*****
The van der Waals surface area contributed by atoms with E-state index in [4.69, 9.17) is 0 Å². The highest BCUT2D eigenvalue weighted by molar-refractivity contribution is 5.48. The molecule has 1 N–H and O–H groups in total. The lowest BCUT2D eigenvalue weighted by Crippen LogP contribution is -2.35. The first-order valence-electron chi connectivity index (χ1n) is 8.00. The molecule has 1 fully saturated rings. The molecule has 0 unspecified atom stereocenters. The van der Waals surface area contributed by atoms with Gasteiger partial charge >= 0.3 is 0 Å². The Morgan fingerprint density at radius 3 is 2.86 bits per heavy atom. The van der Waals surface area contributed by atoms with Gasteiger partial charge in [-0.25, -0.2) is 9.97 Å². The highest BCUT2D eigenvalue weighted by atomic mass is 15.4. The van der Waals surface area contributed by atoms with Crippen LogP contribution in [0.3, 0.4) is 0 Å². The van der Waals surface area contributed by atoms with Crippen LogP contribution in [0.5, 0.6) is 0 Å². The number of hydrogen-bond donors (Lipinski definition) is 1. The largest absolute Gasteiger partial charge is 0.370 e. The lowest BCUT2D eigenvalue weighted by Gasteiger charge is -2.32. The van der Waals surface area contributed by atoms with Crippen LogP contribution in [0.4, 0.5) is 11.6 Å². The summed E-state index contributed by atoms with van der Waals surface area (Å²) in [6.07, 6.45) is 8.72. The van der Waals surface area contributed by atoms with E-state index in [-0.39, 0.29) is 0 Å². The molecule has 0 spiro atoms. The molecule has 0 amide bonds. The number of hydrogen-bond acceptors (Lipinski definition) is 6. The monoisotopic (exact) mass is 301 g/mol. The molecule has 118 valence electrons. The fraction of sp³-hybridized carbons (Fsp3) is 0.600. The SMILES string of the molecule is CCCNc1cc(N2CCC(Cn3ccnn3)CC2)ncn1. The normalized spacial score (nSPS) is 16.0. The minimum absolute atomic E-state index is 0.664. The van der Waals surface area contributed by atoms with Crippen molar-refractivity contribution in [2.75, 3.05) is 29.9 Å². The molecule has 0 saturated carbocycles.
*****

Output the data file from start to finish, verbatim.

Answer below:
The van der Waals surface area contributed by atoms with E-state index in [4.69, 9.17) is 0 Å². The highest BCUT2D eigenvalue weighted by molar-refractivity contribution is 5.48. The molecule has 1 N–H and O–H groups in total. The lowest BCUT2D eigenvalue weighted by Crippen LogP contribution is -2.35. The first-order valence-electron chi connectivity index (χ1n) is 8.00. The molecule has 1 fully saturated rings. The molecule has 0 unspecified atom stereocenters. The van der Waals surface area contributed by atoms with Gasteiger partial charge >= 0.3 is 0 Å². The Morgan fingerprint density at radius 3 is 2.86 bits per heavy atom. The van der Waals surface area contributed by atoms with Gasteiger partial charge in [-0.25, -0.2) is 9.97 Å². The highest BCUT2D eigenvalue weighted by atomic mass is 15.4. The van der Waals surface area contributed by atoms with Crippen LogP contribution in [0.3, 0.4) is 0 Å². The van der Waals surface area contributed by atoms with Crippen LogP contribution in [0.5, 0.6) is 0 Å². The number of hydrogen-bond donors (Lipinski definition) is 1. The largest absolute Gasteiger partial charge is 0.370 e. The lowest BCUT2D eigenvalue weighted by Gasteiger charge is -2.32. The van der Waals surface area contributed by atoms with Crippen LogP contribution in [0.4, 0.5) is 11.6 Å². The summed E-state index contributed by atoms with van der Waals surface area (Å²) in [6.07, 6.45) is 8.72. The van der Waals surface area contributed by atoms with E-state index in [-0.39, 0.29) is 0 Å². The molecule has 0 spiro atoms. The molecule has 0 amide bonds. The number of hydrogen-bond acceptors (Lipinski definition) is 6. The monoisotopic (exact) mass is 301 g/mol. The molecule has 118 valence electrons. The fraction of sp³-hybridized carbons (Fsp3) is 0.600. The SMILES string of the molecule is CCCNc1cc(N2CCC(Cn3ccnn3)CC2)ncn1. The normalized spacial score (nSPS) is 16.0. The minimum absolute atomic E-state index is 0.664. The van der Waals surface area contributed by atoms with Crippen molar-refractivity contribution in [2.75, 3.05) is 29.9 Å². The molecule has 0 saturated carbocycles.